Mullhaupt said prevention of meth-related incidents is not only a crime issue, but one tied to economic development that isn’t limited to a community’s size or location.

“There are places all over this state where people and communities are hurting, and they need help,” Mullhaupt said.

Tracking OTC drugs

The Michigan Legislature and Gov. Rick Snyder set limitations last year on availability of cold and allergy medications that can be used to create meth.

A law went in effect Jan. 1 that limits the purchase of ephedrine and pseudoephedrine or a mixture of the drugs to no more than 9 grams within a 30-day period. The law also prohibits a person from possessing more than 12 grams of either chemical or a mixture of the two.

Michigan is one of 27 states that uses a real-time online tracking system called NPLEx to monitor the purchases of cold and allergy medications at pharmacies and stores.

Mullhaupt, Spink and Haney all agree that educating the public about meth, its production and distribution, and the hold it can have on addicts is one of the most proactive ways to address the problem.

Spink estimates that State Police officials give about 500 presentations a year to business owners and other groups who could be affected by production of the drug. Mobile homes, portable toilets and even septic tanks can get in the wrong hands, he said.

“What’s frightening is that you often don’t know who is doing this,” Spink said.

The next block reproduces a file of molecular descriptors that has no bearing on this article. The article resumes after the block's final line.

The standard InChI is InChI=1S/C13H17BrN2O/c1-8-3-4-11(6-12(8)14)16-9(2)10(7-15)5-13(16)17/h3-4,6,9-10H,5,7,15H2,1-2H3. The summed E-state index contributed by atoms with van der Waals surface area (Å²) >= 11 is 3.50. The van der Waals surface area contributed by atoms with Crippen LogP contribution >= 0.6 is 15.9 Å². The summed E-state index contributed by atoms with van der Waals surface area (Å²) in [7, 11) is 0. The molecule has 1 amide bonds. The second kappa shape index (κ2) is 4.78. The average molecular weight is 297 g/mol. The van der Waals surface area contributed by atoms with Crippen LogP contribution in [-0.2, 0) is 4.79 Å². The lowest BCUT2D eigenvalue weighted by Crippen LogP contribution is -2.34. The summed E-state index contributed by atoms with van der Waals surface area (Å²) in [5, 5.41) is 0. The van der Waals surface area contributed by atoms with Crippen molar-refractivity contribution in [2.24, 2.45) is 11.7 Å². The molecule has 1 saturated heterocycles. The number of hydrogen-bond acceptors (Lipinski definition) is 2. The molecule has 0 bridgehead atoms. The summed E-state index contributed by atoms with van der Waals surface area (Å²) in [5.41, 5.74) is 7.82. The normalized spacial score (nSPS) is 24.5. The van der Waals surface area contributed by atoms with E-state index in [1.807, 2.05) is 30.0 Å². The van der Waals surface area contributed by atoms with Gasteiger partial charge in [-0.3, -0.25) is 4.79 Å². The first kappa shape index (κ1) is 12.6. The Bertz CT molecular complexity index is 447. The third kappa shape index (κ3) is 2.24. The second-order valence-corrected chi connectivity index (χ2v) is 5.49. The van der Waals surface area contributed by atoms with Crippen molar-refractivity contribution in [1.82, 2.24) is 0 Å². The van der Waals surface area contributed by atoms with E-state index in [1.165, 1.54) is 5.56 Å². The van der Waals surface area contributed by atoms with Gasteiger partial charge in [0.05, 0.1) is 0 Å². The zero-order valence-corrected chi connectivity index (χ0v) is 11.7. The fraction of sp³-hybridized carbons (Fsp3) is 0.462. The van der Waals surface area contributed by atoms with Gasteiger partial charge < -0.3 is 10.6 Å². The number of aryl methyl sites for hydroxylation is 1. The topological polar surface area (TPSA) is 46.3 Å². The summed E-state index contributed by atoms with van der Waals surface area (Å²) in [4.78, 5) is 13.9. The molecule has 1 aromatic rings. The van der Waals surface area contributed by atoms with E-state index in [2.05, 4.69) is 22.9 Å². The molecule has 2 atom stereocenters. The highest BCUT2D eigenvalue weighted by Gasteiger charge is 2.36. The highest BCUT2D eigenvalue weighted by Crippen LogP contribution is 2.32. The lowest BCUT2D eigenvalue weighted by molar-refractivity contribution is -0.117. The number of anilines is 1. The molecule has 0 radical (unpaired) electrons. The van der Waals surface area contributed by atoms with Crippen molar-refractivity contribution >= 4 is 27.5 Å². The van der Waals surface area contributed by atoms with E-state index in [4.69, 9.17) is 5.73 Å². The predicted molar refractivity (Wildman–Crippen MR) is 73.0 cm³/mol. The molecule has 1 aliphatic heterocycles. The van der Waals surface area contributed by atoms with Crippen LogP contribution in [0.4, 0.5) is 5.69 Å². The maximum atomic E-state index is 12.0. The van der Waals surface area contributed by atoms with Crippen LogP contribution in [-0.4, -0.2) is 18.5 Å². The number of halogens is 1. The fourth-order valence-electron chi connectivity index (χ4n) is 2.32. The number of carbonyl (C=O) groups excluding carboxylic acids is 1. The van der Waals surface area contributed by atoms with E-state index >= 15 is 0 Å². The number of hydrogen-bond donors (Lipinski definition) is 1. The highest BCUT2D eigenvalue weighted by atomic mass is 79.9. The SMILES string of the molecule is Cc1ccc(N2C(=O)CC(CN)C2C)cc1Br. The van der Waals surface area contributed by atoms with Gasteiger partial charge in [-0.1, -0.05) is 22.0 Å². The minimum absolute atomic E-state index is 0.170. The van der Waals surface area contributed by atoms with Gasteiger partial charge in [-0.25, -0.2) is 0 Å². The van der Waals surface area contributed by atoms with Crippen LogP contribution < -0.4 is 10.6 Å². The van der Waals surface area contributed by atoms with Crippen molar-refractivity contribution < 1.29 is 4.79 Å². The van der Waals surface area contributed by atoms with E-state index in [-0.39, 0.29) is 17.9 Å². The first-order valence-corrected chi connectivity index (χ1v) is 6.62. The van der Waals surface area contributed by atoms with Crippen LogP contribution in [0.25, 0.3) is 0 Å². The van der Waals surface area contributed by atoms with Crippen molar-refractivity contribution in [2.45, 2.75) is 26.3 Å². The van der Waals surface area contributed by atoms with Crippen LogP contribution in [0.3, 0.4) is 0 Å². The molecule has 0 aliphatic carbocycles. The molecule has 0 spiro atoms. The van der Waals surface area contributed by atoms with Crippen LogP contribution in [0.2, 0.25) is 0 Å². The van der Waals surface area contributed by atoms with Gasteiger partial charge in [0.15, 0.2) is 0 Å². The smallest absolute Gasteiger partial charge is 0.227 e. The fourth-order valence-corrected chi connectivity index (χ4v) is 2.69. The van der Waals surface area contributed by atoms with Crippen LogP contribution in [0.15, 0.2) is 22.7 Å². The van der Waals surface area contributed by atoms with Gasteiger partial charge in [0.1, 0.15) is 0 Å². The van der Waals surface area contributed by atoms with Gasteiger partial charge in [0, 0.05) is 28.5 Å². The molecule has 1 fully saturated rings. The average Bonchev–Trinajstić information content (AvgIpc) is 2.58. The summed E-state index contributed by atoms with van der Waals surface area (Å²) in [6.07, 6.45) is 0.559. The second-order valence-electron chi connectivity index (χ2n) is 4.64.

Haney is an outpatient counselor at Michigan Therapeutic Consultants in Lansing who has seen the number of clients trying to recover from meth, opiates and other drugs rise from 75 to over 160 in the past year.

Haney has plans to open a new recovery center in Charlotte within two weeks because of the that community’s growing need.

Meth’s grip on Michigan is easy to understand; it’s cheap to make and always in demand because of its euphoric effects, Haney said.

“When you first start using it you feel like you’re invincible and that nothing can stop you,” said Haney, who was an addict for nearly eight years. “Then you realize you haven’t been to sleep for three days, you’re seeing crazy things and you’re hearing voices.”

Tutt Gorman, Portland’s city manager, said poor code and ordinance enforcement in a community could make it an easy target for makers and addicts of the drug.

Portland has a population of nearly 4,000 residents. The last arrest for methamphetamine possession in the city was less than three weeks ago.

State Police discovered eight meth labs in Ionia County last year — a county record.

“You just have to be diligent because the recidivism rate for meth is huge,” said Gorman, a former city attorney and prosecutor. “People can change; they can get back on the wagon (and stay clean), but then get right back off.”

The State Police encourage residents to call its anonymous tip line at (866) 638-4847 to report suspicious activity they believe could be meth-related.

http://www.lansingstatejournal.com/story/news/local/2015/04/08/michigans-meth-incidents-surge-time-high/25465261/